Toyetic

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Toyetic is a term referring to the suitability of a media property, such as a cartoon or movie, for merchandising tie-in lines of licensed toys, games and novelties.[1] The term is attributed to Bernard Loomis, a toy development executive for Kenner Toys, in discussing the opportunities for marketing the film Close Encounters of the Third Kind, telling its producer Steven Spielberg that the movie wasn't "toyetic" enough, leading Loomis towards acquiring the lucrative license for the upcoming Star Wars properties.

History[edit]

The concept of toyetic works is stated to have come from Bernard Loomis in 1969, while working at Mattel. With the introduction of the Hot Wheels line of toy cars, Loomis proposed that they also developed a 30-minute show Hot Wheels as a means to promote the toys. The Federal Communication Commission (FCC), in reviewing the show, determined that the program needed to be treated as advertising, which affected the records of the network, forcing the show to be taken off the air within two years. Loomis later moved onto the Kenner division of General Mills; during this time, he had read about the upcoming Star Wars films, and positioned the company to produce toys based on the film, where he introduced the term "toyetic" to Spielberg. The move was considered highly successful, with over $100 million in annual toy sales following the release of the film.[2]

In the early 1980s, the FCC revised its rules on children's programming, specifically allowing for the use of "character marketing" where shows could employ fictional characters based on toys and other real-world objects without counting towards advertizing. Loomis saw the potential in the Strawberry Shortcake line of toys for girls as he did for Star Wars, and was able to successfully produce a line of specials for Strawberry Shortcake under the less-restrictive FCC guidelines.[3] Following on Loomis' success, toyetic shows became popular in the 1980s. This was aided by the introduction of cable television that allows for more airtime for new and repeat broadcasts of such shows. The number of toyetic shows waned after 1990 when the United States Congress passed the Children's Television Act which required content to include educational and instructional material for children, and targeted the type of commercial advertising that could accompany these shows.[4]

Examples[edit]

Notable examples of toyetic properties include:

  • Batman & Robin: According to a November 14, 2000, article,[5] as well as the DVD commentary and the documentary Shadows of the Bat: Batman Unbound (on disc 2 of the Batman & Robin: Special Edition DVD set), director Joel Schumacher admitted that he was told by Warner executives to make Batman & Robin "more toyetic".
  • Star Wars: Although George Lucas wrote the Star Wars saga without considering the toyetic potentials of the film, he insisted that he would keep the merchandising rights before the first film was released.[6] 20th Century-Fox underestimated the potential of the film and allowed George Lucas to do so, and the film turned out to be a toyetic phenomenon. The six films have spawned a massive merchandising empire, with everything from toys, action figures, and video games to non-toy merchandise, such as beer steins, spoons, and replicas of the lightsaber hilts.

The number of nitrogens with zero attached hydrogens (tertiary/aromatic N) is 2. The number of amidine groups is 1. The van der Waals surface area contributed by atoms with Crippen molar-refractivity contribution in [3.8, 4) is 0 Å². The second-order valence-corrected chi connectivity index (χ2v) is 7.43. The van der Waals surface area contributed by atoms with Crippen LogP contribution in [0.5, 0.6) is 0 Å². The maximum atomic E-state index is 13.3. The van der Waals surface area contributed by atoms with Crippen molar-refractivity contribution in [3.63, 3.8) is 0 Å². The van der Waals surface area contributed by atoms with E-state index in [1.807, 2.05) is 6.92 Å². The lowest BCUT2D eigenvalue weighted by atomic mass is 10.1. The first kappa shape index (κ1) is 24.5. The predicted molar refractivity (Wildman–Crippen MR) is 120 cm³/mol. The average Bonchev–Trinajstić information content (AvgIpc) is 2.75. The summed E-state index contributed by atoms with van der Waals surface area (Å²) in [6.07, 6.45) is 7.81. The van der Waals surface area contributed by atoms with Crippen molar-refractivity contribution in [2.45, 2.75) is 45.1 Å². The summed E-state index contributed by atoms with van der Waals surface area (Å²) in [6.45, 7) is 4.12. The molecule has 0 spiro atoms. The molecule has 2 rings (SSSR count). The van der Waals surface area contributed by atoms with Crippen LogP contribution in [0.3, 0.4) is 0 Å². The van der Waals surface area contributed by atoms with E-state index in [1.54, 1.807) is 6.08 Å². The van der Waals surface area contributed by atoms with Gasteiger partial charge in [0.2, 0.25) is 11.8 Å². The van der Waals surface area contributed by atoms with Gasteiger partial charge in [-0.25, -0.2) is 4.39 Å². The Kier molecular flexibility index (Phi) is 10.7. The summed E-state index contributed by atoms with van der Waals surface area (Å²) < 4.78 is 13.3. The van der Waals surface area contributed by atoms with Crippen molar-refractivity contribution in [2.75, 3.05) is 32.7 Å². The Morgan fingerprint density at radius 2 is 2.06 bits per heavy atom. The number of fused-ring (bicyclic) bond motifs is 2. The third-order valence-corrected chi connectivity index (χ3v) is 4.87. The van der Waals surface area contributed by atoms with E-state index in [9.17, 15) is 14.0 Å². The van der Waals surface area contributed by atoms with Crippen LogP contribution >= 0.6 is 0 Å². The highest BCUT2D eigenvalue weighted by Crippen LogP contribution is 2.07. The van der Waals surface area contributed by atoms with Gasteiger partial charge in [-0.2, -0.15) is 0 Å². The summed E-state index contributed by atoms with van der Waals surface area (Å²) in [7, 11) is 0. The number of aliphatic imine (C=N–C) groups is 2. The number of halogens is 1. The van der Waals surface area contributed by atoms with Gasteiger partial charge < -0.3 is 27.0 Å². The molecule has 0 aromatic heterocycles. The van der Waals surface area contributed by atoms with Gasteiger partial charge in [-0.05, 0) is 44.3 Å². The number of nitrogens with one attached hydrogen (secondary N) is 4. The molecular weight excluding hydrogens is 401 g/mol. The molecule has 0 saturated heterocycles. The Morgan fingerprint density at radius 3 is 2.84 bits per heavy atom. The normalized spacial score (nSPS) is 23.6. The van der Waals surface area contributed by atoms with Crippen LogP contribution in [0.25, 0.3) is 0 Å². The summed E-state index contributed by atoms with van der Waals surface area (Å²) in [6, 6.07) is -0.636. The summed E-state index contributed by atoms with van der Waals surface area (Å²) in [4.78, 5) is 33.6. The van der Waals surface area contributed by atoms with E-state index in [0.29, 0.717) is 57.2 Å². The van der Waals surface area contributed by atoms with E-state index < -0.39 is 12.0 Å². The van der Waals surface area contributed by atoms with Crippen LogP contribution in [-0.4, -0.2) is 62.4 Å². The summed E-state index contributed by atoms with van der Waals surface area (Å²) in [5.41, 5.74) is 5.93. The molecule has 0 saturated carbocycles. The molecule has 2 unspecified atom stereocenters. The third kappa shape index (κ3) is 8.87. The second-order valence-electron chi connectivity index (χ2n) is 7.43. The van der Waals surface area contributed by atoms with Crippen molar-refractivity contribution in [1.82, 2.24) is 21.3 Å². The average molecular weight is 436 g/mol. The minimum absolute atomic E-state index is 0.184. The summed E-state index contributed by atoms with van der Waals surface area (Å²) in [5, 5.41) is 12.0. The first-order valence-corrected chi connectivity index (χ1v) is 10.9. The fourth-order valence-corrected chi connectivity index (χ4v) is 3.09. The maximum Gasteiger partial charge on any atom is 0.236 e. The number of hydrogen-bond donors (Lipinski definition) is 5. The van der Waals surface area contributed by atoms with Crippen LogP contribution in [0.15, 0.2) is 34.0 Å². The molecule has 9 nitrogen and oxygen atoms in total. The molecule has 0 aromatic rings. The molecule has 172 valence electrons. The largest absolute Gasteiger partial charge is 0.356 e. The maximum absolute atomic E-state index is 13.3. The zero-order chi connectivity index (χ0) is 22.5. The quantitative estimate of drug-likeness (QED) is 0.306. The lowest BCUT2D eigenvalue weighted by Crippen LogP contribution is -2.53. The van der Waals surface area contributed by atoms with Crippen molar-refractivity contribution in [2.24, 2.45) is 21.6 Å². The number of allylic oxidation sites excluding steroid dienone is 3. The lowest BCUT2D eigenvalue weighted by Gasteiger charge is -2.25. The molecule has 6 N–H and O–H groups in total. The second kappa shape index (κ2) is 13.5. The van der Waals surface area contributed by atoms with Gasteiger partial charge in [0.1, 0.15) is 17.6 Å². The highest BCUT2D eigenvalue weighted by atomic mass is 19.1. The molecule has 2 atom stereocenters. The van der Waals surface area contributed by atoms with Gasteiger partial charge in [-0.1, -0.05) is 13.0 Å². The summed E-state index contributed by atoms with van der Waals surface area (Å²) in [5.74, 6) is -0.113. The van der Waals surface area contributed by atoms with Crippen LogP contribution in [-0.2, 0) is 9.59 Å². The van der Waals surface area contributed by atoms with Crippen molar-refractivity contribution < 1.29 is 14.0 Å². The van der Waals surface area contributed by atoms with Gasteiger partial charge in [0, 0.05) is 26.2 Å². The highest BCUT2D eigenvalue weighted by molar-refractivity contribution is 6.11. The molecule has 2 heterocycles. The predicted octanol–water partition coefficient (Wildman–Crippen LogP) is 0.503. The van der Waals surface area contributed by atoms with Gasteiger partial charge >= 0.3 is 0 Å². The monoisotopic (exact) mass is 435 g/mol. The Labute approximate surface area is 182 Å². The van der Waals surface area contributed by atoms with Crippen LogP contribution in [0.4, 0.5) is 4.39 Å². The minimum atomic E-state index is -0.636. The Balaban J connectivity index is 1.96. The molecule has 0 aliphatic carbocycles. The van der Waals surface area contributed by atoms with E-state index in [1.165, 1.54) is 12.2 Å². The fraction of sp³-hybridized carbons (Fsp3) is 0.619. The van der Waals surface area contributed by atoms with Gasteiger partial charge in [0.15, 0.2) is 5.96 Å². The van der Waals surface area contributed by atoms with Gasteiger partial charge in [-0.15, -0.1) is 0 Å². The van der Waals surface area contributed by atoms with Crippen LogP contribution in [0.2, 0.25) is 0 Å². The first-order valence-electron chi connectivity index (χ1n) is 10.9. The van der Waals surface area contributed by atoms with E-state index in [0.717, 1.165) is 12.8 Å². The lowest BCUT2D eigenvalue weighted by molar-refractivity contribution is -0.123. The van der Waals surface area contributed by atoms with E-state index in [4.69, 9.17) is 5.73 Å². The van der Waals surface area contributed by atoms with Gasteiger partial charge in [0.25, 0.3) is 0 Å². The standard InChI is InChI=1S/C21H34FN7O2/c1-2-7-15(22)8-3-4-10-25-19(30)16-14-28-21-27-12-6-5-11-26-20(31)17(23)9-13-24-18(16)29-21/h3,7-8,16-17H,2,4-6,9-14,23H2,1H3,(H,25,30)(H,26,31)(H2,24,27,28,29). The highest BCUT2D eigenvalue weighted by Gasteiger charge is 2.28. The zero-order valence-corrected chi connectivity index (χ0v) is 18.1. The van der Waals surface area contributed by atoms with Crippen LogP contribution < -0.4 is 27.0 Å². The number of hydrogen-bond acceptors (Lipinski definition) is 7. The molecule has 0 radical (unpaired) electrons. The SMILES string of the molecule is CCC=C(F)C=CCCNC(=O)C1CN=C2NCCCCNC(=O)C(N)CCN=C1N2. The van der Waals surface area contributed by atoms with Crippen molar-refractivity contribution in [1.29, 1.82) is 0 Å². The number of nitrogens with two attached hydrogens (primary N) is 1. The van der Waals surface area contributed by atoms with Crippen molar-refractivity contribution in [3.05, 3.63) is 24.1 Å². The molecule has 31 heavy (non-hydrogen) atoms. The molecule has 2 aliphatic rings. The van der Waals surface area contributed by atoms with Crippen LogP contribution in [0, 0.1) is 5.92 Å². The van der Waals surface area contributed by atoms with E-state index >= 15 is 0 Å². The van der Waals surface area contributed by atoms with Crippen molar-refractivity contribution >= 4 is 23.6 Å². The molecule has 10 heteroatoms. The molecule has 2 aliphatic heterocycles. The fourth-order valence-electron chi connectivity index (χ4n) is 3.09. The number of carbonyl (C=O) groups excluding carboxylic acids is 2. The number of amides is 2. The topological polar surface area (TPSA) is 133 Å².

• Teenage Mutant Ninja Turtles: Based on the 1984 comic series by Kevin Eastman and Peter Laird of the same name, the television shows and movies were considered "extremely toyetic", as the toys were "visually appealing—tough yet huggable—and there are enough characters to drive collecting over time", according to Playmates Toys senior vice president Karl Aaronian.[7]
  • Transformers: While the original cartoon series in the 1980s was one of several toyetic shows of the era[citation needed], the success of the 2007 film based on the franchise is stated by Lauren A.E. Schuker of The Wall Street Journal to have created a drive in the motion picture industry to seek rights for toy-driven films from other existing properties.[8]

References[edit]

  1. ^ "Toyetic". Dictionary.com. Random House. Retrieved March 13, 2015. 
  2. ^ Salmans, Sandra (February 14, 1985). "NEW YORKERS & CO.; A GROWN-UP'S WINNING TOUCH IN TOYS (USUALLY)". New York Times. Retrieved March 8, 2015. 
  3. ^ Williams, Christina L. (2006). Inside Toyland: Working, Shopping, and Social Inequality. University of California Press. p. 40. ISBN 0520939492. 
  4. ^ Nassbaum, Emily (February 13, 2012). "It’s Good Enough for Me". The New Yorker. Retrieved March 8, 2015. 
  5. ^ Brooks, Xan (14 November 2000). "Second Coming". The Guardian UK. Retrieved 18 March 2015. 
  6. ^ Pollock, Dale, Skywalking: The Life and Films of George Lucas, Harmony Books, New York, 1983, ISBN 0-517-54677-9.
  7. ^ Barnes, Brooks (30 September 2012). "Half-Shell Heroes Return to Action". New York Times. Retrieved 15 June 2015. 
  8. ^ Schuker, Lauren A.E. (9 November 2009). "The Cry Goes Out in Hollywood: 'Get Me Mr. Potato Head's Agent!'". Wall Street Journal. Retrieved 15 June 2015. 

Citations[edit]

  • Fleming, Dan (1996), Powerplay: Toys as Popular Culture, Manchester University Press, ISBN 978-0-7190-4717-6 

See also[edit]